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Chinese Automakers Face Hurdles in U.S. Market

Chinese cars like the Liebao are making a big splash at the North American International Auto Show in Detroit, where five Chinese automakers are represented this year.
David Gilkey, NPR /
Chinese cars like the Liebao are making a big splash at the North American International Auto Show in Detroit, where five Chinese automakers are represented this year.

Although it will be a few years before Chinese cars are selling in U.S. showrooms, their presence at the North American International Auto Show in Detroit is creating quite a stir.

Five Chinese automakers are represented — up from two last year, which sends a clear signal that China is setting its sights on the lucrative American market. In a couple of years, Americans might be able to get a good deal on a Grand Tiger, a Strip of Cloud or perhaps a Liebao.

"In a very few years' time, China is going to be the largest and richest economy in the world. We're going to slip gently into second place," says Bob Lutz, vice chairman of General Motors.

But Lutz says no one is panicking because U.S. automakers already have a huge presence in China, where they're selling cars and setting up joint ventures.

"We are an integral part of the Chinese automobile industry, so as China grows, we will benefit," Lutz says.

Also, Chinese automakers face some big hurdles before they can penetrate the U.S. market. With relatively cheap labor, they can produce affordable vehicles, but their cars lack many of the basic features and comforts that American consumers now demand.

Paul Eisenstein, publisher of TheCarConnection.com, says the Chinese face more serious challenges.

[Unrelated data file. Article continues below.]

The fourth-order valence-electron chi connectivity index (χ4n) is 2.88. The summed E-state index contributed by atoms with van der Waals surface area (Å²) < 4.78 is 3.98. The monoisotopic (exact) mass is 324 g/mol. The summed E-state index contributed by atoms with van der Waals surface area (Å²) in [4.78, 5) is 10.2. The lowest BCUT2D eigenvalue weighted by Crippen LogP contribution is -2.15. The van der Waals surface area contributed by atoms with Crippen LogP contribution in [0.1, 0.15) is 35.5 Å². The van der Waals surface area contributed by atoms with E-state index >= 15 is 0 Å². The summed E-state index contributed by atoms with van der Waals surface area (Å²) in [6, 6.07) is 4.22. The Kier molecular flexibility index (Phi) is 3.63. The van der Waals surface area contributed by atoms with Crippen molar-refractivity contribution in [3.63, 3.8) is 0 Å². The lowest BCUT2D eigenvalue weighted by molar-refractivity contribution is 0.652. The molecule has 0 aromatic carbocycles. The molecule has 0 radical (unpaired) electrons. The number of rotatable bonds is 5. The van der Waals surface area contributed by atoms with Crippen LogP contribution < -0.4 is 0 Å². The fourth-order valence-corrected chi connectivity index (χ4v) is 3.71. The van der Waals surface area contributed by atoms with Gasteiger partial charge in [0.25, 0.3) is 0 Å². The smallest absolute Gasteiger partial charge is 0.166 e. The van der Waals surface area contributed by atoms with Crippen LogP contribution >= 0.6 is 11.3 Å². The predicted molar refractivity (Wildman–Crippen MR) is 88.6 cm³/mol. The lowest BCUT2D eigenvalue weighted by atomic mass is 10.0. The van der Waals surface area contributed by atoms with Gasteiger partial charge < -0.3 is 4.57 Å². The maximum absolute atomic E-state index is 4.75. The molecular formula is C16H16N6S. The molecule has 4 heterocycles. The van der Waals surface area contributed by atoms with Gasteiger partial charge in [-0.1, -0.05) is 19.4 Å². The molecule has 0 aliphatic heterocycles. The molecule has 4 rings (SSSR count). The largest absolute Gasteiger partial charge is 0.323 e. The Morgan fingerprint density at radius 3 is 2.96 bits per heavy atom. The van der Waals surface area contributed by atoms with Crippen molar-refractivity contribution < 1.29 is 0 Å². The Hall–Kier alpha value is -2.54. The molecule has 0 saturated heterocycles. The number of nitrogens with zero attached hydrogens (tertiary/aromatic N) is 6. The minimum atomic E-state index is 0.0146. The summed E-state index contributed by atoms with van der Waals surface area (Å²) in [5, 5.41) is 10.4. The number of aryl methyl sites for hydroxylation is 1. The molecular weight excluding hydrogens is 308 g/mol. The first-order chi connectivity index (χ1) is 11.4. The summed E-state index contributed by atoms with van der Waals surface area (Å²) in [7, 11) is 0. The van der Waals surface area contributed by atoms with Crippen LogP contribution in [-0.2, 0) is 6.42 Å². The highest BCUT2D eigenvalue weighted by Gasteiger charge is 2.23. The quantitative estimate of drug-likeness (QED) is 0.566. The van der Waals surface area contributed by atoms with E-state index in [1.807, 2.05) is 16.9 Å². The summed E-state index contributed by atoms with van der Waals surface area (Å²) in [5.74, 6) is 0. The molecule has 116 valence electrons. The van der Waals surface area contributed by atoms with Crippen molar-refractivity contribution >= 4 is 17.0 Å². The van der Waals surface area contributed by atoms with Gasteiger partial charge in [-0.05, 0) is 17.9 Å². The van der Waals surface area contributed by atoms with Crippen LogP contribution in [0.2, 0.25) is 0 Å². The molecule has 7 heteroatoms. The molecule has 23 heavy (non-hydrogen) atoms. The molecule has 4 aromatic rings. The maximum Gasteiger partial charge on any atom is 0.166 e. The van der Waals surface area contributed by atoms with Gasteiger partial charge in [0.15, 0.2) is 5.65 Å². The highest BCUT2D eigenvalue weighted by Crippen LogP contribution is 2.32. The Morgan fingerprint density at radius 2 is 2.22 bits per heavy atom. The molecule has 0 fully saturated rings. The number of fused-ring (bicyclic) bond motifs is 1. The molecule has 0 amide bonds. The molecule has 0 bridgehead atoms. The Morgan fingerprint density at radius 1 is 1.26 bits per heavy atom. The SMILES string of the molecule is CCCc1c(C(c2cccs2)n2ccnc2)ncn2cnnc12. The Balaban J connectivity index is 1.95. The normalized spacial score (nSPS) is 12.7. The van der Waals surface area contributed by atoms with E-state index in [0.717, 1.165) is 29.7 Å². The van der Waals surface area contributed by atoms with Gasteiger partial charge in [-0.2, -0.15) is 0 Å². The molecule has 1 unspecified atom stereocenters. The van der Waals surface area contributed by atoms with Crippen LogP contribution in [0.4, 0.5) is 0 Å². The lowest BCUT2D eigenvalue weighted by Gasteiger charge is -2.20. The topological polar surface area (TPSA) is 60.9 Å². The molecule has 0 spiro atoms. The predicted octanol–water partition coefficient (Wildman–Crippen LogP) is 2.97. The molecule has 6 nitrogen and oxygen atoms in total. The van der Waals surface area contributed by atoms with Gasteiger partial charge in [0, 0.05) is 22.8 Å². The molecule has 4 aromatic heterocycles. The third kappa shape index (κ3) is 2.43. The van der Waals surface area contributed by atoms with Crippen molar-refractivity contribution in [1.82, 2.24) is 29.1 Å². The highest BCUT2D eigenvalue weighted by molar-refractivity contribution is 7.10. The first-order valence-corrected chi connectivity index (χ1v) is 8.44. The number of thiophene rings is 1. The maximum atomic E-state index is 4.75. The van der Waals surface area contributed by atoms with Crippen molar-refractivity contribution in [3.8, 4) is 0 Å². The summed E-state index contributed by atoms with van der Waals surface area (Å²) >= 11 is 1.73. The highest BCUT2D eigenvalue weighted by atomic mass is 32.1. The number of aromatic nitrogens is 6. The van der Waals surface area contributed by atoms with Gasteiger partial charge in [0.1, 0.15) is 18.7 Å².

"We saw some tests out of Europe just a few months ago where the Europeans ran a crash test, and [the Chinese] car folded up like an accordion," Eisenstein says. "One of the comments made by an executive was, 'Well, we sell our cars to people who drive safely.' Well, I don't think that's going to fly or meet federal mandates in the U.S. or Europe."

That's why Mike Jackson, the president of Auto Nation, the largest chain of car dealerships in the U.S., announced in Detroit that he wouldn't sell Chinese cars — not yet, anyway.

The Chinese say they hope to be selling cars in the U.S. within two or three years, but they understand the challenge.

"We are not sure whether we can pass the qualification or safety test in the United States," says Waping Jong, the chief designer of Cheng Fung's new diesel SUV. "We have a lot of work to do with the qualification."

Copyright 2023 NPR. To see more, visit https://www.npr.org.

Anthony Brooks
Anthony Brooks has more than twenty five years of experience in public radio, working as a producer, editor, reporter, and most recently, as a fill-in host for NPR. For years, Brooks has worked as a Boston-based reporter for NPR, covering regional issues across New England, including politics, criminal justice, and urban affairs. He has also covered higher education for NPR, and during the 2000 presidential election he was one of NPR's lead political reporters, covering the campaign from the early primaries through the Supreme Court's Bush V. Gore ruling. His reports have been heard for many years on NPR's Morning Edition, All Things Considered, and Weekend Edition.